The recent G20 meeting highlighted the need for international agreement to avert a so called currency war in international markets. Without wanting to get too much into the politics of the matter here, I will instead review a few possible fundamentals that might have been, and perhaps will continue, to shape the FX market.
The FX market is one of the most volatile environments out there. Technically, this volatility should not actually scare off international trade as it is only supposed to be a result of an efficient price discovery mechanism that is constantly seeking to rebalance relative performance across global capital markets.
However, it remains an unfortunate fact that certain parts of the market are not being allowed to “float”. In other words, price manipulation is taking place.
But where there’s manipulation, there’s usually inefficiencies, and where there’s inefficiencies, there are always arbitrage opportunities.
Let’s Keep It Super Simple
Again, let’s keep things ultra simple here and try and identify what is actually happening with, to take but one example (the elephant in the room) for this market: the Chinese FX reserves and their own currency setting policy.
China is currently heavily invested in the US currency to the extent that their currency, until very recently, moved in lock-step with the US rate. However, they have expressed a desire to loosen this peg, in part due to international pressure, but also due to personal interest. China itself understands the danger of too fixed an FX rate and, as it seeks to rebalance its reserves, then it will naturally move its peg away from the US floating rate.
This being said, peg it once was, and peg it shall still be. In other words, China is not seeking a market set floating rate, but is merely moving its emphasis on the lock step of the US dollar over to other FX crosses. All of this in layman’s terms: the Chinese Yuan’s move becomes predictable.
How Predictable is Predictable?
Well, unsurprisingly in this instance, China is not really being very open and transparent over what this rebalancing actually entails. But let me propose the following two basic ‘rules-of-thumb’:
- 1. The USD/CNY rate will lower as China allows revaluation over its currency over the US dollar. This is natural, to a certain extent, as China’s strong exports and ongoing economic performance should offer a relative gainer compared to the US dollar.
- 2. China, however, has substantial FX reserves in USD, so in order to still maintain control over its currency, it would then need to re-peg elsewhere unless it is willing to reduce its currency reserves (which is reasonably unlikely).
Therefore, the revaluation against the USD should increase Chinese reserves rebalances into other crosses. This, in turn, should increase the relative value of other currencies that were not, previously, subject to as much currency intervention. Basically, as China moves its interest away from USD assets: it reduces the scarcity in USD and increases the scarcity in other crosses.
So we have the following effect coming across: USD devalues versus CNY, CNY devalues against basket of foreign crosses excluding USD. In effect, instead of China’s export gains coming through internally into China and into their market, the inflationary effect is being passed along: first from the USA and now to the rest of the market.
This therefore brings us to the FX moves, assuming all other prices are perfectly floating (big assumption – I know), then we are left with only two variables USD/CNY and CNY/(everybody else except USA). Okay, so we now have a move, that isn’t being priced by the market and that isn’t necessarily linked to efficiency considerations. The next big assumption: if there is an inefficiency restricted to a subset of a broader efficient market then there must be arbitrage.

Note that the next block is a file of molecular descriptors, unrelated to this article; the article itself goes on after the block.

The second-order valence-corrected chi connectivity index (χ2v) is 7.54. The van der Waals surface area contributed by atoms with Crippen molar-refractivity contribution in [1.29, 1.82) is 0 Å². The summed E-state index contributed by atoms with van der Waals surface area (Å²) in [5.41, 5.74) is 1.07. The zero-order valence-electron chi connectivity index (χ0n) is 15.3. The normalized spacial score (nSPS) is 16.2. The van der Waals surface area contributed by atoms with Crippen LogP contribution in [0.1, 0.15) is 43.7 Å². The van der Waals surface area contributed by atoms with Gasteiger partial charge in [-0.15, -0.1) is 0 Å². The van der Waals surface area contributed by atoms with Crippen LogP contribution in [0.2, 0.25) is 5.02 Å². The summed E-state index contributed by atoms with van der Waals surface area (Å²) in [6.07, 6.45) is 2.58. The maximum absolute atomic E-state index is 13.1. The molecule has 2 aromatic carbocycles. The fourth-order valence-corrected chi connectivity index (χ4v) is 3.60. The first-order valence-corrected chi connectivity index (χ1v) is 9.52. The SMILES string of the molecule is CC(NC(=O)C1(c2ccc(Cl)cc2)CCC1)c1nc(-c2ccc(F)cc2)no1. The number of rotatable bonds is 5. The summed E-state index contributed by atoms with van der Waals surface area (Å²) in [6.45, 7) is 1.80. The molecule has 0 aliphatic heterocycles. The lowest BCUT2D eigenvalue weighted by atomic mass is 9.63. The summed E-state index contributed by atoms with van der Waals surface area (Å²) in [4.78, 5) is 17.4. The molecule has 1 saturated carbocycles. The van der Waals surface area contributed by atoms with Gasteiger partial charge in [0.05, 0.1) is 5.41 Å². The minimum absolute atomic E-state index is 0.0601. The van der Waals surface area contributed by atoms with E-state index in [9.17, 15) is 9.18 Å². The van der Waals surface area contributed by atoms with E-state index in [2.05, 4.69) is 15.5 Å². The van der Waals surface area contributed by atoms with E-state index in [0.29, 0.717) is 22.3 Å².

The Trade: Arbitrage Goes Round and Round, Round and Round…
Assuming an efficient market then a USD, travelling across the world, should, once brought back over to the US be equal to as much as it was when it first left. We can therefore try to model this fairly simply: take the USD, change it across other crosses, then bring it back to the USD once more. 1 for 1 right?
Okay, now let’s apply this to the USD/CNY cross, we know its pegged to a certain extent, but then we would expect the return to also be pegged right? Trade into pegged Yuan and back out of pegged Yuan should give us the same amount gross of any brokerage.
However, as we mentioned above, we also know that this peg is now trying to move back to a market equilibrium of sorts but only through its own loosening of FX sterilisation measures. So the move out should be reflected over to the other crosses.
If this move were properly efficient then USD to CNY, CNY to Basket, Basket to USD should still give us a 1 to 1. But, as noted above, this can not be an efficient move given that the FX peg sterilisation across to other currency rates is accompanied by reserve rebalancing. And so…
What does this give us over the course of the 2010 year? Well, my quick-and-dirty and no-guarantees-attached analysis comes to roughly 0.32% average return per day (st. dev. 0.08%) over this trade assuming an equal weighting across the basket. One quick improvement, just as a quick example, would be to match the weights over to the actual trade value of each component of the basket.
Again, this isn’t a real analysis, and I provide no guarantees what-so-ever as to the reliability of my FX source data (which is pretty much the big thing to check here). Oh and by the way, 0.32% per day is a lot, simply rerun the trade every day and you get…
The CSV with the results are attached below (again, please check these results for yourself), oh, and, happy trading…
- Background Links
Collated FX results 2010
Recent Bloomberg article regarding UniCredit opinion on USD